Seniors are millennials like any other.
In a society of smooth skin, keen eyes and shapely muscle, the 'old' has long been portrayed as dead weight - at best ignored by brands, at worst mocked to ward off archaism. But that was before.
As seniors become the largest population group in our societies, their lifestyles challenge our preconceptions. Two thirds of people aged 70 and over say that age brings "more wealth, joy, spirituality, ideals and freedom" (source: DNA). The "revenge of the elderly"? Let's talk about an observation: today's seniors have a future.
What if our elders had understood everything about digital?
Click: 9 out of 10 seniors make purchases on the Internet (source link), use Facebook or subscribe to Netflix. My grandmother is addicted to the same series as me! Digital technology bridges the generation gap but also solitude: "Two thirds of the over 70s think that you are never too old to have a one night stand". To find love, they can match on DisonsDemain (nice naming effort), Meetic's dedicated website, or on Passions, the dating app based on their interests. And Tinder has no upper age limit. YOLO.
Your second life begins at 60
The retirement age is falling. But so is the age you feel! It's time to enjoy the rest of your life - and to become interesting again for brands, which have sniffed out the windfall. Welcome to the silver economy, where innovation simplifies life, preserves autonomy and is often relevant to the entire population (see DNA).
The time available allows grey hairs to travel, to become volunteers, or even to embark on their own entrepreneurial adventure and create value. Surprisingly, "the proportion of entrepreneurs among adults aged 50-64 (18%) is higher than among 18-29 year olds (11%)" (Global Entrepreneurship Monitor report 2016). The desire to be an entrepreneur at this age is often motivated by self-fulfilment and keeps them physically, intellectually and professionally active. Their previous experience helps them to avoid certain pitfalls, to distil their advice and to invest financially as business angels. On the negative side, the vast majority of senior entrepreneurs are still men (68-77%).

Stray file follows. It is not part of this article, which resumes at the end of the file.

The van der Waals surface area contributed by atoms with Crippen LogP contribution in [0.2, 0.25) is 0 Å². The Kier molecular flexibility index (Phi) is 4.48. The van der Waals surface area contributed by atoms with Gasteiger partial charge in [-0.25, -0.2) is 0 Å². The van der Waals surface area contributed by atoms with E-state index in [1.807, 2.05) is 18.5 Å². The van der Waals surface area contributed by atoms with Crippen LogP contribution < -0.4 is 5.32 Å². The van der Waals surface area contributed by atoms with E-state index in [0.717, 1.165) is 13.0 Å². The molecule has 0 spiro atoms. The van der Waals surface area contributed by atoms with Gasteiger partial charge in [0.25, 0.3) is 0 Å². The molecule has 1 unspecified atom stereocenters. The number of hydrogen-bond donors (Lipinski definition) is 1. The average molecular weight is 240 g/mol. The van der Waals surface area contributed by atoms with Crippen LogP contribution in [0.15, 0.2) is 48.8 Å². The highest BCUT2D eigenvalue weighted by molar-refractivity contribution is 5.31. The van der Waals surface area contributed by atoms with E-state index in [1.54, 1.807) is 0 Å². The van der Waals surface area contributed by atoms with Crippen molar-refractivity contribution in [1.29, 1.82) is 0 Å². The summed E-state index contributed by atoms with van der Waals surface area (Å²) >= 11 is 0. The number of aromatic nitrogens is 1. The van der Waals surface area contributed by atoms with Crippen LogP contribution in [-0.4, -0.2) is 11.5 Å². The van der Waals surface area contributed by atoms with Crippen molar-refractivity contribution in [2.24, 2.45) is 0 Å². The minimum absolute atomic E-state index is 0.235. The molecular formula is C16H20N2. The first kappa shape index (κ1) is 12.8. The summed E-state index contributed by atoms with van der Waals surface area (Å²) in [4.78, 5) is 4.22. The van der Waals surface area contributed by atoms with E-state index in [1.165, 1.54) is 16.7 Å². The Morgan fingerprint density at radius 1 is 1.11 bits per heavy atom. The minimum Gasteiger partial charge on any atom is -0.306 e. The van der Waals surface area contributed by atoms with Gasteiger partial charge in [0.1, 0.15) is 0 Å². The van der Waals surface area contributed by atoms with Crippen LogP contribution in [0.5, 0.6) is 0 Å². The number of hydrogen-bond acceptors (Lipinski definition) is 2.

Old is the new young
More and more muses in their sixties are proudly embodying the brands, rich in experience and insolent in their casualness. "The hair is greying, the features are telling stories to the camera that films them or the camera that photographs them, and the established order is shaking," explains Marie-Capucine Reyt, Founder, Artistic Director & Executive Producer at WeSoundCompany. While we were already inspired by their retro style, seniors are invading our social networks and are on the verge of eclipsing a more mature Miley Cirus.
What's left for the young? To survive the long blues of the millennials, we continue to steal from our elders their creative practices and comforting lifestyles. Knitting, embroidery, rustic cooking, calligraphy... A cup of herbal tea and in bed at 9pm on Saturday night is chill.
The senior citizen is no longer old-fashioned, useless or outdated. He is a player who is gradually regaining his place in society - and the consideration of the "active". What about tomorrow? The next papy boom is encouraging brands to enhance their value with dedicated, cutting-edge experiences. Just like young people, they represent a demanding, connected, bankable and increasingly influential target group. The future is ahead of them.